|Discovolante's Best of 1983 (Japan Edition)
From the beginning of the year to the end, via the Sputnik release calendar.
Ahead of their time by at least several years, if not a whole decade, Kikeji were pioneers of lo-fi ear-piercing noise punk. The release that captures their energetic, aggressive sound best is their self-titled debut EP from early 1983. The EP starts off with the uncompromisingly difficult "Meishin", before blasting off into punk rock oblivion with "Dorei Shigan". While there's only one other track on here, a live track at that, the energy that emits from those two tracks alone is something else and must be heard to really understood.
Similarly to Kikeiji, Taco was an avant-garde group that was far ahead of their time. Far, far ahead of their time lol. Their 1983 self-titled debut album is one that is very polarizing, even amongst fans of underground Japanese avant-garde. Its subtle satire on 80s Japanese new wave blended together with unhinged jazz fusion and punk is Japanese dadaism at its best.
Requiem (Biyuku Jidai e no Requiem)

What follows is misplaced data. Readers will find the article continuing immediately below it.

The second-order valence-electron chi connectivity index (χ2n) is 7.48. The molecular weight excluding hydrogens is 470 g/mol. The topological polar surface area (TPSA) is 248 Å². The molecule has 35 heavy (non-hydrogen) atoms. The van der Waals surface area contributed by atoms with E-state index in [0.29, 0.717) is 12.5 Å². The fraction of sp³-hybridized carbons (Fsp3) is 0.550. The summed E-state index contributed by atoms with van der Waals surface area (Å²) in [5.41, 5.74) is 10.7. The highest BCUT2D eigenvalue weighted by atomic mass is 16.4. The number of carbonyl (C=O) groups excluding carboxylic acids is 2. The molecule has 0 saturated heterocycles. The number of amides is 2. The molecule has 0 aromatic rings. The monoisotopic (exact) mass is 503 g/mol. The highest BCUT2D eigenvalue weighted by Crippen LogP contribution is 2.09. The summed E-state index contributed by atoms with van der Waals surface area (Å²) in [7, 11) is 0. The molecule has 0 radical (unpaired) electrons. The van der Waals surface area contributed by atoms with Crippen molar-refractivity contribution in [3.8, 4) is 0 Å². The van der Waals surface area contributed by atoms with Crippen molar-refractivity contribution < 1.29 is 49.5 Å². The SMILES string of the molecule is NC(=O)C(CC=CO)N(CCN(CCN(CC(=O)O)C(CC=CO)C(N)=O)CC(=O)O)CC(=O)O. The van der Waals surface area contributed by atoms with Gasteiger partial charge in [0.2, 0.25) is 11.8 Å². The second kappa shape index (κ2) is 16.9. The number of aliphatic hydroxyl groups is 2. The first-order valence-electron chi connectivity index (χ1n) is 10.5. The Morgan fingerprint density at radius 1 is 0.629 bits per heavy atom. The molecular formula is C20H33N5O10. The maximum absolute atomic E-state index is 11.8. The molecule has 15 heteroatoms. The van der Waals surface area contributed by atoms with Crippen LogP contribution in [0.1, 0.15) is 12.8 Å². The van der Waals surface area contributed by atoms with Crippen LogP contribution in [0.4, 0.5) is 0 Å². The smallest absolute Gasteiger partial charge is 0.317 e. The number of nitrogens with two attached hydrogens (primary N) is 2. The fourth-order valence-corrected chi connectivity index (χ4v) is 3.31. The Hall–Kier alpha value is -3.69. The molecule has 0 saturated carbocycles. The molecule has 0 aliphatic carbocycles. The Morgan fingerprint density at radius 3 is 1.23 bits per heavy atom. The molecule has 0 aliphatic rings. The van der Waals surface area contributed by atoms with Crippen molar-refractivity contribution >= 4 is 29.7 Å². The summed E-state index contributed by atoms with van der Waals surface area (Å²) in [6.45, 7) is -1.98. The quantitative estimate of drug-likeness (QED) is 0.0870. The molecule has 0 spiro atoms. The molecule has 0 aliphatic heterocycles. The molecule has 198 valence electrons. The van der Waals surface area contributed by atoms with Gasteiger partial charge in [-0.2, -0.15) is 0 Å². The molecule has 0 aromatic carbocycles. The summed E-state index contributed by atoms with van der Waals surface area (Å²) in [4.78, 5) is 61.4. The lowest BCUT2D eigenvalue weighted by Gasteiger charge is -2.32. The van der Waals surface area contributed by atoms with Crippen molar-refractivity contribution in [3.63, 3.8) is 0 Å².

Underground goth post-punk icons Auto-Mod have the reputation of being one of the very best of their genre, and that is a reputation that is definitely deserved. Their 1983 debut album "Requiem (Biyuku Jidai e no Requiem)" is full of eerie, cheesy 80s goth goodness, and while it isn't their best effort (that belongs to their 1985 follow-up "Deathtopia"), it's still a fantastic effort.
Gerard are widely regarded to be the crème-de-la-crème of the Japanese progressive rock universe, active (with some occasional breaks) since 1983. Their first album, which was self-titled, came out late that year, and is full of simply remarkable prog tracks. Undoubtedly one of their best efforts with hardly any bad elements.
Offbeat and endearingly bizarre, MetroFarce are unquestionably one of the most unique and one-of-a-kind bands that emerged from the 80s Japanese rock boom. Although they already had one album under their belts already, "Barizanveux" was really when their sound came together for the first time. Mixing elements of goth, new wave, dance pop and folk, this was the beginning of a brief yet highly effective gold period for MetroFarce.
Maten ~Hard Section~